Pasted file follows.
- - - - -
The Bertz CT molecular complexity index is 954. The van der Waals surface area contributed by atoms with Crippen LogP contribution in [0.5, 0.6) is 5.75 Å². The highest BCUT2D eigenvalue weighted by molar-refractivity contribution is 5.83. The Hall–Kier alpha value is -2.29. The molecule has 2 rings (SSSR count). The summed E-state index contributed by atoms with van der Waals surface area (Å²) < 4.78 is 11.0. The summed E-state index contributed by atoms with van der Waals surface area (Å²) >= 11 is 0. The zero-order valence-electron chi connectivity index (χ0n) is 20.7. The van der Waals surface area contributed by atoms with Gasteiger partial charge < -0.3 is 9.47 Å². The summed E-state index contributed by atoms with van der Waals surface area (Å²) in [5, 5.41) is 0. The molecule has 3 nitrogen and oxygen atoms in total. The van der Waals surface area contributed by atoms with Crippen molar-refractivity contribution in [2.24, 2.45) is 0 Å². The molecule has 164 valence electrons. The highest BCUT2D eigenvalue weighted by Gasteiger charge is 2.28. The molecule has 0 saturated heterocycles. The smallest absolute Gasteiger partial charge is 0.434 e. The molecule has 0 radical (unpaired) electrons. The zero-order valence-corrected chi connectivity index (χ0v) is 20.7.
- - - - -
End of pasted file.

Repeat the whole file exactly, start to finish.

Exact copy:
The Bertz CT molecular complexity index is 954. The van der Waals surface area contributed by atoms with Crippen LogP contribution in [0.5, 0.6) is 5.75 Å². The highest BCUT2D eigenvalue weighted by molar-refractivity contribution is 5.83. The Hall–Kier alpha value is -2.29. The molecule has 2 rings (SSSR count). The summed E-state index contributed by atoms with van der Waals surface area (Å²) < 4.78 is 11.0. The summed E-state index contributed by atoms with van der Waals surface area (Å²) >= 11 is 0. The zero-order valence-electron chi connectivity index (χ0n) is 20.7. The van der Waals surface area contributed by atoms with Gasteiger partial charge < -0.3 is 9.47 Å². The summed E-state index contributed by atoms with van der Waals surface area (Å²) in [5, 5.41) is 0. The molecule has 3 nitrogen and oxygen atoms in total. The van der Waals surface area contributed by atoms with Crippen molar-refractivity contribution in [2.24, 2.45) is 0 Å². The molecule has 164 valence electrons. The highest BCUT2D eigenvalue weighted by Gasteiger charge is 2.28. The molecule has 0 saturated heterocycles. The smallest absolute Gasteiger partial charge is 0.434 e. The molecule has 0 radical (unpaired) electrons. The zero-order valence-corrected chi connectivity index (χ0v) is 20.7.